Timothy Garrett (Presenter)
University of Florida
Bio: I received my undergraduate degree from the University of Georgia in Chemistry. As an undergraduate, I worked in the lab of Dr. I. Jonathan Amster on the characterization of bacterial proteins using MALDI-TOF completing an undergraduate thesis. After taking 2 years off, I enrolled in the PhD program at the University of Florida working under the direction of Dr. Richard A. Yost. As a graduate student, I developed the first imaging mass spectrometry based on ion trap instrumentation through a partnership with Thermo and studied the disposition of phospholipids in brain tissue. After graduating, I took over a mass spectrometry facility in the college of medicine transforming it into a targeted quantitation and global profiling metabolomic lab. I am currently the Director of Core 1, high throughput metabolomics, for the Southeast Center for Integrated Metabolomics and an assistant prof
Authorship: Timothy J. Garrett, PhD(1), Emily Gill(2), Vinata Vedam-Mai, PhD(3), and Michael S. Okun, MD(4)
(1)Department of Pathology, Immunology and Laboratory Medicine (2) Department of Chemistry (3) Department of Neurosurgery (4) Department of Neurology
Imaging mass spectrometry (IMS) enables the direct analysis of compounds from tissue and the technique produces images that correlate to the distribution in tissue. When connected to metabolomics, this technique can provide a unique perspective of metabolism. Parkinson’s Disease (PD) is a movement disorder involving the loss of dopaminergic neurons as well as degeneration of multiple brain circuits. Deep brain stimulation (DBS) is a surgical treatment utilizing electrical stimulation to target a specific brain nucleus. Despite the effectiveness of DBS, little is known about the mechanism. We have utilized IMS and LC-HRMS metabolomics to evaluate the changes in small molecules in relation to PD and the potential changes to small molecules following DBS.
Imaging mass spectrometry (IMS) enables the direct analysis of compounds from tissue producing images that correlate to the distribution of each individual compound. Metabolomics is a powerful analytical approach that measures the numerous small molecules present in our bodies that can represent the direct assessment of a disease phenotype. When IMS is connected to metabolomics, it can provide a unique perspective of tissue metabolism. Parkinson’s Disease (PD) is a movement disorder involving the loss of dopaminergic neurons reducing the production of dopamine, and there is also degeneration of multiple neural circuits. Deep brain stimulation (DBS) is a surgical treatment utilizing chronic electrical stimulation to treat PD. Despite the effectiveness of DBS, little is known about its mechanism of action. We have utilized IMS and LC-HRMS metabolomics to evaluate the changes in small molecules in relation to PD and the potential changes to small molecules following DBS. One challenge in comparing brains from different animal models of disease is sectioning at the same location, which is critical for PD studies. We will present initial data using brain blocks that enabled improved sectioning, and a better representation of different regions of the mouse brain; and therefore improved characterization of tissues between different animals. We will also present data from two different IMS approaches, matrix-assisted laser desorption ionization (MALDI) and desorption electrospray ionization (DESI), as they relate to small molecule imaging in PD. We have found that these techniques are often complementary, thus improving the overall understanding of the distribution of small molecules. In our experience, intermediate pressure MALDI provides better spatial resolution at the cost of more complex sample preparation while DESI enables more rapid, less spatially resolved images at the cost of a potential for rapid changes to metabolites during analysis, since it occurs at atmospheric pressure.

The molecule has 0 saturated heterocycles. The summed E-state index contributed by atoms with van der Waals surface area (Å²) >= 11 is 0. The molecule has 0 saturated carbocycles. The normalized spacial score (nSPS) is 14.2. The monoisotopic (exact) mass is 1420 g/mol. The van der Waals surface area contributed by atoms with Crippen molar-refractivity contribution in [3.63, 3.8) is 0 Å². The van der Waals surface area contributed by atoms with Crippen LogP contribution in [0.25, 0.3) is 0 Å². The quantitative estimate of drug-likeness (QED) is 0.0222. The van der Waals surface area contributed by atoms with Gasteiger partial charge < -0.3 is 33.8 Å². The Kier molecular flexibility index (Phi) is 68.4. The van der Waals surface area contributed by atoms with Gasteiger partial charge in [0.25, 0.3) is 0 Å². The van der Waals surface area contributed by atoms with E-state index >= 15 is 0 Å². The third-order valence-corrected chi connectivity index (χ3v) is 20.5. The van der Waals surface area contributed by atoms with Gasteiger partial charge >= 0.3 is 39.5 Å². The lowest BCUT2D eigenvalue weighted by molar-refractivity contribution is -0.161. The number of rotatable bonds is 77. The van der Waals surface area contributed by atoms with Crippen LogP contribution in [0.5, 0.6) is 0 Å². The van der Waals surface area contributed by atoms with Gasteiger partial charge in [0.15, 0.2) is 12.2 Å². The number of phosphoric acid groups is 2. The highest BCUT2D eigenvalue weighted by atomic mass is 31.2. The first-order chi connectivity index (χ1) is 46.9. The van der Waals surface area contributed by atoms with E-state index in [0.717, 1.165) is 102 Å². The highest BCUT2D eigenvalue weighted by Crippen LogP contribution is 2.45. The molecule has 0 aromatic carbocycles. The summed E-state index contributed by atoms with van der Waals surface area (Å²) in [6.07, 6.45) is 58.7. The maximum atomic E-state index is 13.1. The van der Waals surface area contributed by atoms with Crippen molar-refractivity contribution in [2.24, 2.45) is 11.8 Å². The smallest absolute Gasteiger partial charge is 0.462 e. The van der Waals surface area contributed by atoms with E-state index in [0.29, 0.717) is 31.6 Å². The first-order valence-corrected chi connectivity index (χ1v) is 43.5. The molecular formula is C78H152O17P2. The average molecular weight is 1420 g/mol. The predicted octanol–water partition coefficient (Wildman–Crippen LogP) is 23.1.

In addition to the animal model, we also analyzed postmortem tissue for small molecule changes from around the DBS lead of a PD-DBS patient. In this experiment, small pieces of tissue were removed from the brain along a linear plane and then subjected to LC-HRMS global metabolomic profiling. Using multivariate techniques, a number of unique small molecule metabolites were identified. We will share the initial results from this experiment and the potential of these approaches in postmortem tissue analysis.
References & Acknowledgements:
The authors acknowledge the support of NIH (Southeast Center for Integrated Metabolomics, U24 DK097209.
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